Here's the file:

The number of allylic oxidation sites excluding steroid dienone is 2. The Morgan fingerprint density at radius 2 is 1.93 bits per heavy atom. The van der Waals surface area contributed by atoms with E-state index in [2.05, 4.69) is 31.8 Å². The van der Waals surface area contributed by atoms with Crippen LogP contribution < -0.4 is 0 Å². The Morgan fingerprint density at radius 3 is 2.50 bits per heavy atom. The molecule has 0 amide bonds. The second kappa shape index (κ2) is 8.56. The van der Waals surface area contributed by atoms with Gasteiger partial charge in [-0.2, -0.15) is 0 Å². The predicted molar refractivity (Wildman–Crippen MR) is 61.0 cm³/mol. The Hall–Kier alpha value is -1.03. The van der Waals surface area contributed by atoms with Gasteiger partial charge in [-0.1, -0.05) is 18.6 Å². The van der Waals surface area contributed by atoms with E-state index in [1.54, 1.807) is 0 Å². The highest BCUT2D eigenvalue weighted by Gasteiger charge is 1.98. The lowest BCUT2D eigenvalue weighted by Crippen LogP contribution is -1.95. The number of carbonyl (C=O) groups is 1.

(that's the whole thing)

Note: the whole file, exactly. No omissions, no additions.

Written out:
The number of allylic oxidation sites excluding steroid dienone is 2. The Morgan fingerprint density at radius 2 is 1.93 bits per heavy atom. The van der Waals surface area contributed by atoms with E-state index in [2.05, 4.69) is 31.8 Å². The van der Waals surface area contributed by atoms with Crippen LogP contribution < -0.4 is 0 Å². The Morgan fingerprint density at radius 3 is 2.50 bits per heavy atom. The molecule has 0 amide bonds. The second kappa shape index (κ2) is 8.56. The van der Waals surface area contributed by atoms with Gasteiger partial charge in [-0.2, -0.15) is 0 Å². The predicted molar refractivity (Wildman–Crippen MR) is 61.0 cm³/mol. The Hall–Kier alpha value is -1.03. The van der Waals surface area contributed by atoms with Gasteiger partial charge in [-0.1, -0.05) is 18.6 Å². The van der Waals surface area contributed by atoms with E-state index in [1.54, 1.807) is 0 Å². The highest BCUT2D eigenvalue weighted by Gasteiger charge is 1.98. The lowest BCUT2D eigenvalue weighted by Crippen LogP contribution is -1.95. The number of carbonyl (C=O) groups is 1.